Why Targeting Defense Department Civilians Is a Problem

Many activists and analysts searching for reduced spending at the Pentagon commonly point to the post-9/11 growth of the department’s federal civilian workforce as a place to find significant savings. No doubt some savings could be found here, especially now that the war in Iraq is over and the one in Afghanistan draws to a close. But on closer examination, the savings from slashing the civilian workforce may not be as high as one might think. In some places, the department may want to further expand the ranks of its civilians to actually save more money.

DoD Civilians Are Being Targeted

Increasingly, it looks like some of these employees might be let go. Unless a deal is struck to repeal or replace sequestration, a process of automatic spending cuts, the Department of Defense (DoD) might have to fire at least 6,272 federal civilian employees in coming months, according to a Bloomberg News report from last week. This would represent slightly less than a one percent reduction in the civilians at the DoD, but it may not stop there. The DoD “currently projects a reduction in its civilian workforce by 2 percent from fiscal year 2012 through fiscal year 2017,” the Government Accountability Office (GAO) stated in a May report. Many others who want to cut the DoD’s budget would go even further.

Modest Growth in 2000s, After Deep Cuts in the 1990s

Overall, growth in the civilian workforce has been modest. Before the expansion in the 2000s, DoD civilians were cut by 350,000 in the late 1990s. Between 2001 and 2012, the growth of the DoD’s civilian workforce by about 115,000 made up for about one-third of the reduction from the 1990s, even though the U.S. engaged in two major wars and numerous other operations (in 2012, there were some 765,000 DoD civilians) compared to the smaller conflicts of the '90s. The uniformed military stayed about the same size. What really expanded the most was the service contractor workforce at the DoD. The department’s spending on these contactors – the work of which could be done more cheaply by civilians – doubled.

The more modest growth of civilian personnel was largely due to a handful of major factors.

Conversion of Work from Military to Civilians 

Perhaps the biggest single factor is conversion of some 50,000 military positions to federal civilians (and contractors). “In late 2003, DOD reported that studies had found thousands of military personnel were being used to accomplish work tasks that were not military essential. DOD found that civilians or contractors could perform these tasks in a more efficient and cost-effective manner than military personnel,” according to the GAO.  By converting these positions, it freed up military personnel for actual military needs as the U.S. fought in major conflicts.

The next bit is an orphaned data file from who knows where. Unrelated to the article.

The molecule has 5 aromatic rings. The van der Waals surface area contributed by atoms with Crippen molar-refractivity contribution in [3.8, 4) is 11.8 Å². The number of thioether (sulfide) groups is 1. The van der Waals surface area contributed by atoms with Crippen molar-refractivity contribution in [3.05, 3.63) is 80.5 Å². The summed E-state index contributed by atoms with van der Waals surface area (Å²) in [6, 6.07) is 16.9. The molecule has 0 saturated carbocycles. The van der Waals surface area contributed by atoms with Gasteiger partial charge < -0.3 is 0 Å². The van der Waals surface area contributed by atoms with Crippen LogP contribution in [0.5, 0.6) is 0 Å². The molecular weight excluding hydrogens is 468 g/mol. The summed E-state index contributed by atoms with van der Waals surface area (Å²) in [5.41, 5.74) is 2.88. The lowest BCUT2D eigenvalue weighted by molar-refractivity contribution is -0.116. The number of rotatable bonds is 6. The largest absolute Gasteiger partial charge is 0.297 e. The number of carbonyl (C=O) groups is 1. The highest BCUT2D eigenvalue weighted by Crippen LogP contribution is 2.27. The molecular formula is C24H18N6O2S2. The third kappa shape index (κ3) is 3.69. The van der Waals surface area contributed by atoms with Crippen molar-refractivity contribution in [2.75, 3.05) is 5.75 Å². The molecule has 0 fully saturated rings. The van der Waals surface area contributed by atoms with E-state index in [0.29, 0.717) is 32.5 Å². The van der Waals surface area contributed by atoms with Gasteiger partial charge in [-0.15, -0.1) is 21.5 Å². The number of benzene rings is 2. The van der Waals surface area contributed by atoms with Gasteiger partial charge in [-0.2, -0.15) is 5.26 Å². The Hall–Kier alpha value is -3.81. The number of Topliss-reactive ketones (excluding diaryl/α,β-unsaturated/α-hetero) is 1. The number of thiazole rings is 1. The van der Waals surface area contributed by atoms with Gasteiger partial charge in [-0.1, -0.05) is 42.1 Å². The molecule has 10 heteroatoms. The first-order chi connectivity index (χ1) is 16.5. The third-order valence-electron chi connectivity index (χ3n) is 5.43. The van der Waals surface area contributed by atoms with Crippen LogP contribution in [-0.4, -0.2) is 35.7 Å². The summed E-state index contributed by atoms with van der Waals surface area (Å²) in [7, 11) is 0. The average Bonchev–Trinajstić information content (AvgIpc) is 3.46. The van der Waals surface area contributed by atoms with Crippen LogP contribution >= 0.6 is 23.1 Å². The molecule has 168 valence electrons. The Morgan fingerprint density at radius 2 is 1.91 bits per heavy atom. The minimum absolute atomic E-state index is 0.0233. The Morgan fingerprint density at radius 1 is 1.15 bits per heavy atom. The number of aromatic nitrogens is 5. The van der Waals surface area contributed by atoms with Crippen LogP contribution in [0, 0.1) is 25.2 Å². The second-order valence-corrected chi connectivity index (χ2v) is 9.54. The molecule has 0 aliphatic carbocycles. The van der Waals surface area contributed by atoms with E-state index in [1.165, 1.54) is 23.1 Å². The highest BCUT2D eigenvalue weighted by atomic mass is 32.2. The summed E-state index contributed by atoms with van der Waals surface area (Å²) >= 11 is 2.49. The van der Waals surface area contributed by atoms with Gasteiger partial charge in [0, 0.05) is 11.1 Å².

The Bowles-Simpson Fiscal Commission proposed going substantially further. The Commission proposed eliminating "88,000 military personnel who are performing clearly commercial types of activities and replaces them with 62,000 civilians, at considerable per-employee savings" for an estimated savings of $5.4 billion in Fiscal Year 2015 alone (note: "One-third of the military positions can be eliminated during the conversion because civilians are not required to carry out military specific duties on top of their commercial duties"). 

But there is resistance to doing more of this, even when it has been well-demonstrated that work being performed by military personnel is not military-essential and would cost less if handled by civilians, according to a senior DoD official who spoke with me on the condition of anonymity because he is not authorized to speak to the media. There is a feeling that when positions are performed by members of the military, they are better bureaucratically and politically protected than jobs performed by civilians. But as this culture spreads through the DoD, it leads to higher costs without better military effectiveness because this work is not military essential anyways, and the higher overall personnel costs lead to reduced funding for military training; maintenance of ships, planes, and tanks; and for technological research and development, the official said.